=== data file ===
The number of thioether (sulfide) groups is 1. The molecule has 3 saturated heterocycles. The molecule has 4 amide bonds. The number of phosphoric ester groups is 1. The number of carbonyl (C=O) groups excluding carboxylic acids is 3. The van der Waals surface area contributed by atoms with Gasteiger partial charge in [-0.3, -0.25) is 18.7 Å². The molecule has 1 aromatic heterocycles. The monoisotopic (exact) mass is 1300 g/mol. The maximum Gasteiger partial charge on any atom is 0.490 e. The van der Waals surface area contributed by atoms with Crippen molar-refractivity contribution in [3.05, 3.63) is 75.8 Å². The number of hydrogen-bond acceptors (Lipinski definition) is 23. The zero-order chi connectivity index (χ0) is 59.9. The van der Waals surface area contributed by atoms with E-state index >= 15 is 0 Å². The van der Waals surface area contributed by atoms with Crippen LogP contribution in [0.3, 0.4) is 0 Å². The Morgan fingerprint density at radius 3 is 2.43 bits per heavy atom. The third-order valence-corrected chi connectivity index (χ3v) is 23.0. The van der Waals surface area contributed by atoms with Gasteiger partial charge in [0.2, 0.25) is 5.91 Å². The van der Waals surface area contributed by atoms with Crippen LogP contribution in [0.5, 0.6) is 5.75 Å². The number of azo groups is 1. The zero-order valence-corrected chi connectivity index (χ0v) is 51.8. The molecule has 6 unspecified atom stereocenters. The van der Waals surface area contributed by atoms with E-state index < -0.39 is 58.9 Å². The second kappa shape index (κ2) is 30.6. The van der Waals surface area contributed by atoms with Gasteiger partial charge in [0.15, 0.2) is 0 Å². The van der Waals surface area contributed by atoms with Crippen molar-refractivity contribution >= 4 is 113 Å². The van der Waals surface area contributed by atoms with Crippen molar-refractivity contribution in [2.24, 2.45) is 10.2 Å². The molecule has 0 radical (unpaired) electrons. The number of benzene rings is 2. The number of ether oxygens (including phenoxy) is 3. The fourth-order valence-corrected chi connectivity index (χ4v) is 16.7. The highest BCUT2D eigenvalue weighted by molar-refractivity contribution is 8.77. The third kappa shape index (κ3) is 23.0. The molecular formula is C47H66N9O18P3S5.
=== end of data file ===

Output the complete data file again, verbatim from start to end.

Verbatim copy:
The number of thioether (sulfide) groups is 1. The molecule has 3 saturated heterocycles. The molecule has 4 amide bonds. The number of phosphoric ester groups is 1. The number of carbonyl (C=O) groups excluding carboxylic acids is 3. The van der Waals surface area contributed by atoms with Gasteiger partial charge in [-0.3, -0.25) is 18.7 Å². The molecule has 1 aromatic heterocycles. The monoisotopic (exact) mass is 1300 g/mol. The maximum Gasteiger partial charge on any atom is 0.490 e. The van der Waals surface area contributed by atoms with Crippen molar-refractivity contribution in [3.05, 3.63) is 75.8 Å². The number of hydrogen-bond acceptors (Lipinski definition) is 23. The zero-order chi connectivity index (χ0) is 59.9. The van der Waals surface area contributed by atoms with E-state index >= 15 is 0 Å². The van der Waals surface area contributed by atoms with Crippen LogP contribution in [0.3, 0.4) is 0 Å². The Morgan fingerprint density at radius 3 is 2.43 bits per heavy atom. The third-order valence-corrected chi connectivity index (χ3v) is 23.0. The van der Waals surface area contributed by atoms with Gasteiger partial charge in [0.2, 0.25) is 5.91 Å². The van der Waals surface area contributed by atoms with Crippen LogP contribution in [0.5, 0.6) is 5.75 Å². The number of azo groups is 1. The zero-order valence-corrected chi connectivity index (χ0v) is 51.8. The molecule has 6 unspecified atom stereocenters. The van der Waals surface area contributed by atoms with E-state index < -0.39 is 58.9 Å². The second kappa shape index (κ2) is 30.6. The van der Waals surface area contributed by atoms with Gasteiger partial charge in [0.15, 0.2) is 0 Å². The van der Waals surface area contributed by atoms with Crippen molar-refractivity contribution >= 4 is 113 Å². The van der Waals surface area contributed by atoms with Crippen molar-refractivity contribution in [2.24, 2.45) is 10.2 Å². The molecule has 0 radical (unpaired) electrons. The number of benzene rings is 2. The number of ether oxygens (including phenoxy) is 3. The fourth-order valence-corrected chi connectivity index (χ4v) is 16.7. The highest BCUT2D eigenvalue weighted by molar-refractivity contribution is 8.77. The third kappa shape index (κ3) is 23.0. The molecular formula is C47H66N9O18P3S5.